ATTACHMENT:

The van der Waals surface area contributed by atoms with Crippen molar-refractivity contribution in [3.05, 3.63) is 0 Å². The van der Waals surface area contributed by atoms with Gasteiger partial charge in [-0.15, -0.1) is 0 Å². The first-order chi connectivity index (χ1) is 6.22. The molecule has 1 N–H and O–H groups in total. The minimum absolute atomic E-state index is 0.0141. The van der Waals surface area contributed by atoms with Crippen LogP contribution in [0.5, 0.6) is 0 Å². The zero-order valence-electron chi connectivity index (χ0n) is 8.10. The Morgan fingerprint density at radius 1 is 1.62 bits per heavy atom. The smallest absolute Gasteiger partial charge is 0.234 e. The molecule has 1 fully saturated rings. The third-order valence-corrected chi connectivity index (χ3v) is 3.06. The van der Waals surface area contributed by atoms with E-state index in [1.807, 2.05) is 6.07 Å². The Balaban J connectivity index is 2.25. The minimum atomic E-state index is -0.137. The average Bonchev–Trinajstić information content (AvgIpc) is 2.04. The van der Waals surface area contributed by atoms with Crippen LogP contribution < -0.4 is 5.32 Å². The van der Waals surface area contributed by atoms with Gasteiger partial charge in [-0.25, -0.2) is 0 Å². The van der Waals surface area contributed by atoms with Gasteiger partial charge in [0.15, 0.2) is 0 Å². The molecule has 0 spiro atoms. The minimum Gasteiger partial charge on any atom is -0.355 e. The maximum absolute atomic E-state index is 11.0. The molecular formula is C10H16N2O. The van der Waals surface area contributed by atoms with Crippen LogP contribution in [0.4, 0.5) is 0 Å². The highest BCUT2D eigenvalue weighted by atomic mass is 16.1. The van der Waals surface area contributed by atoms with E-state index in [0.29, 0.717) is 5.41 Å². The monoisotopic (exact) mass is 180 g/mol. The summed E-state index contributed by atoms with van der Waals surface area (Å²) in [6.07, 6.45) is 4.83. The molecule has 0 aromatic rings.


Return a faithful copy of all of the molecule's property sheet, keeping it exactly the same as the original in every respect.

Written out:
The van der Waals surface area contributed by atoms with Crippen molar-refractivity contribution in [3.05, 3.63) is 0 Å². The van der Waals surface area contributed by atoms with Gasteiger partial charge in [-0.15, -0.1) is 0 Å². The first-order chi connectivity index (χ1) is 6.22. The molecule has 1 N–H and O–H groups in total. The minimum absolute atomic E-state index is 0.0141. The van der Waals surface area contributed by atoms with Crippen LogP contribution in [0.5, 0.6) is 0 Å². The zero-order valence-electron chi connectivity index (χ0n) is 8.10. The Morgan fingerprint density at radius 1 is 1.62 bits per heavy atom. The smallest absolute Gasteiger partial charge is 0.234 e. The molecule has 1 fully saturated rings. The third-order valence-corrected chi connectivity index (χ3v) is 3.06. The van der Waals surface area contributed by atoms with E-state index in [1.807, 2.05) is 6.07 Å². The Balaban J connectivity index is 2.25. The minimum atomic E-state index is -0.137. The average Bonchev–Trinajstić information content (AvgIpc) is 2.04. The van der Waals surface area contributed by atoms with Crippen LogP contribution < -0.4 is 5.32 Å². The van der Waals surface area contributed by atoms with Gasteiger partial charge in [-0.25, -0.2) is 0 Å². The van der Waals surface area contributed by atoms with Gasteiger partial charge in [0.15, 0.2) is 0 Å². The molecule has 0 spiro atoms. The minimum Gasteiger partial charge on any atom is -0.355 e. The maximum absolute atomic E-state index is 11.0. The molecular formula is C10H16N2O. The van der Waals surface area contributed by atoms with Crippen LogP contribution in [0.4, 0.5) is 0 Å². The highest BCUT2D eigenvalue weighted by atomic mass is 16.1. The van der Waals surface area contributed by atoms with E-state index in [0.29, 0.717) is 5.41 Å². The monoisotopic (exact) mass is 180 g/mol. The summed E-state index contributed by atoms with van der Waals surface area (Å²) in [6.07, 6.45) is 4.83. The molecule has 0 aromatic rings.